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k2x4b524[
December 11th, 2013, 10:20 PM
I have formally decided to 95% get out of the vintage computing world. My reasons for this include, school *takes up 85% of my available time anyway*, job search *through my college's IT department head*, a partial lack of interest, and a lack of work space due to my course work. My wife is also rather depressed right now due to losing the tips of her left fingers, down to the first knuckle, and is taking it VERY hard. Just means she can't pick her nose or scratch her ass with that hand. So my time is VERY thin right now, tied to the fact i may be going to university for two years.

I am spending too much time in front of my primary machine, learning the world of the network administrator and computer shop technician *2 job fields i am pursuing*, that partly i cannot stand being near a computer. Between my schooling and my personal computer, i am in front of a machine 75% of my waking time. Quite frankly, i am computered out for the time being.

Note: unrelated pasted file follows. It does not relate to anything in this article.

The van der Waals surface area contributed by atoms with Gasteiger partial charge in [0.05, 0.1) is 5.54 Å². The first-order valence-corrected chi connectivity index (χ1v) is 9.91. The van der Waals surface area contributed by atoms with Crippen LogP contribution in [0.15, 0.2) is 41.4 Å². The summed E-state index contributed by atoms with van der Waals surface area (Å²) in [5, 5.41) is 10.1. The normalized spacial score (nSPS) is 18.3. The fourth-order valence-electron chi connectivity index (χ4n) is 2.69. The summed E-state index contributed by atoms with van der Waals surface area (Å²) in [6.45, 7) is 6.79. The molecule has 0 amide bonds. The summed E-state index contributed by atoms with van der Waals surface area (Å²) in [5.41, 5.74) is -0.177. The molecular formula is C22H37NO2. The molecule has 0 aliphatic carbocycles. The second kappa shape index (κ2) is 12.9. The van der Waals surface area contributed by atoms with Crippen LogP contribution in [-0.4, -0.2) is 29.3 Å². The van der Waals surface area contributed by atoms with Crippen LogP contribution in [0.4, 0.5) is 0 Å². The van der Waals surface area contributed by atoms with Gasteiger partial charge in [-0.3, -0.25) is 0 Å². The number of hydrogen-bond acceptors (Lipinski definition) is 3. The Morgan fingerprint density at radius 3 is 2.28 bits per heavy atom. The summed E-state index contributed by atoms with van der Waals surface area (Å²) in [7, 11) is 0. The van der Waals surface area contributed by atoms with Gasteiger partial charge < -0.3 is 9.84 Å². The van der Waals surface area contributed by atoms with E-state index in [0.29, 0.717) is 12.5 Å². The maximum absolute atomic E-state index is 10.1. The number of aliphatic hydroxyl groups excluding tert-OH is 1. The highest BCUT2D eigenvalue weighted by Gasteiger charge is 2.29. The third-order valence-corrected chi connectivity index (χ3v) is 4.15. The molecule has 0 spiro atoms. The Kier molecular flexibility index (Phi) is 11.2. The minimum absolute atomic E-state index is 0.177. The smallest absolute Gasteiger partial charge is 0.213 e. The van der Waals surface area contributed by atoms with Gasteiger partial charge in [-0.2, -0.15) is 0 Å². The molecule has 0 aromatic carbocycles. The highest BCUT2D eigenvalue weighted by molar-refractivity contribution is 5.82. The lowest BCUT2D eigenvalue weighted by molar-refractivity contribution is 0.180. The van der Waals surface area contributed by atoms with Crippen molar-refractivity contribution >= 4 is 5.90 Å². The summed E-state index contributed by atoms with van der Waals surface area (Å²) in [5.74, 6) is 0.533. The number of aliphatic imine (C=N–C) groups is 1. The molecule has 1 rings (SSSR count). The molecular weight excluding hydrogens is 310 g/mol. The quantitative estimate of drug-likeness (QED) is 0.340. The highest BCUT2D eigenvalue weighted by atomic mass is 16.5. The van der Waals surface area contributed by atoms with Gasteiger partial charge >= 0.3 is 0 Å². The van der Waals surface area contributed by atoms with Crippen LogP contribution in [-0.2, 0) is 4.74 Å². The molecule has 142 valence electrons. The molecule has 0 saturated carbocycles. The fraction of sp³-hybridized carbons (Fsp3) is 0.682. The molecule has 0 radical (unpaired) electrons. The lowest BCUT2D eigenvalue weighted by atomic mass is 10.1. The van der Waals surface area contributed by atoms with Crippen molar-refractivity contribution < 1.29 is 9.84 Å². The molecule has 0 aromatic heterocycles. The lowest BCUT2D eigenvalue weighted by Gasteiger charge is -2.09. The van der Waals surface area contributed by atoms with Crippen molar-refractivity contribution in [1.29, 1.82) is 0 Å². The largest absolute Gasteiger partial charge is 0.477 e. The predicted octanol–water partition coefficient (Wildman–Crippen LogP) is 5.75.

I will still check the forums and interact, but that interaction will be limited.

I also am going to put some of my collection up for sale, so it does not languish or goto waste sitting on my shelves, if your looking for something i might have it, hit me up.

Now the hard part.

This actually feels like i'm saying goodbye to a long time friend, and in a way i am. Many of you in this forum has either, helped me with a problem, bought something from, or sold something to me. One of you has been in touch with me quite often, and i would like to not lose touch with that individual. I have also had the privilege to inject my 2 cents into many a conversation here

To all of you,
Thank You.

SkydivinGirl
December 12th, 2013, 06:02 AM
Sorry to hear you are leaving, but I wish you the best in your life. You may be able to come back at some time. :)

Good luck,

Heather

tezza
December 12th, 2013, 08:19 AM